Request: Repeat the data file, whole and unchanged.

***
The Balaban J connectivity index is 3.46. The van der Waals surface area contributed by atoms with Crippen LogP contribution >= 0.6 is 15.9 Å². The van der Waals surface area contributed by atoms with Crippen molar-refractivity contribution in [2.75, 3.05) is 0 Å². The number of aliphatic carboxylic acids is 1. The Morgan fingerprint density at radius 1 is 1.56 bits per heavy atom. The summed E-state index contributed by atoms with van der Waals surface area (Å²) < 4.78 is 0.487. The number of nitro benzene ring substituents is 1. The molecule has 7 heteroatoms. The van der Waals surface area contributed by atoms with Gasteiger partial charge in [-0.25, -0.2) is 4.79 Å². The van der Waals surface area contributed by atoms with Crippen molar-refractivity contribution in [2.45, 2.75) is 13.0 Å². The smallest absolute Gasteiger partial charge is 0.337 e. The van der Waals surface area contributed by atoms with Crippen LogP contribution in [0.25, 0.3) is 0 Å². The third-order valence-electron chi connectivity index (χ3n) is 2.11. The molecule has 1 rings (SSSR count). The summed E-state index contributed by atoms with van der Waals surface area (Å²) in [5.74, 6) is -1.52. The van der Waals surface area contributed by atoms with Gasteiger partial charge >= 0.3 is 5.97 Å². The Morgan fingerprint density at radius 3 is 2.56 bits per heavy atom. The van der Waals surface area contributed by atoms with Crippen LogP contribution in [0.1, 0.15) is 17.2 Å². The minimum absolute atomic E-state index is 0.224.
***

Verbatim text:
The Balaban J connectivity index is 3.46. The van der Waals surface area contributed by atoms with Crippen LogP contribution >= 0.6 is 15.9 Å². The van der Waals surface area contributed by atoms with Crippen molar-refractivity contribution in [2.75, 3.05) is 0 Å². The number of aliphatic carboxylic acids is 1. The Morgan fingerprint density at radius 1 is 1.56 bits per heavy atom. The summed E-state index contributed by atoms with van der Waals surface area (Å²) < 4.78 is 0.487. The number of nitro benzene ring substituents is 1. The molecule has 7 heteroatoms. The van der Waals surface area contributed by atoms with Gasteiger partial charge in [-0.25, -0.2) is 4.79 Å². The van der Waals surface area contributed by atoms with Crippen molar-refractivity contribution in [2.45, 2.75) is 13.0 Å². The smallest absolute Gasteiger partial charge is 0.337 e. The van der Waals surface area contributed by atoms with Crippen LogP contribution in [0.25, 0.3) is 0 Å². The third-order valence-electron chi connectivity index (χ3n) is 2.11. The molecule has 1 rings (SSSR count). The summed E-state index contributed by atoms with van der Waals surface area (Å²) in [5.74, 6) is -1.52. The van der Waals surface area contributed by atoms with Gasteiger partial charge >= 0.3 is 5.97 Å². The Morgan fingerprint density at radius 3 is 2.56 bits per heavy atom. The van der Waals surface area contributed by atoms with Crippen LogP contribution in [0.1, 0.15) is 17.2 Å². The minimum absolute atomic E-state index is 0.224.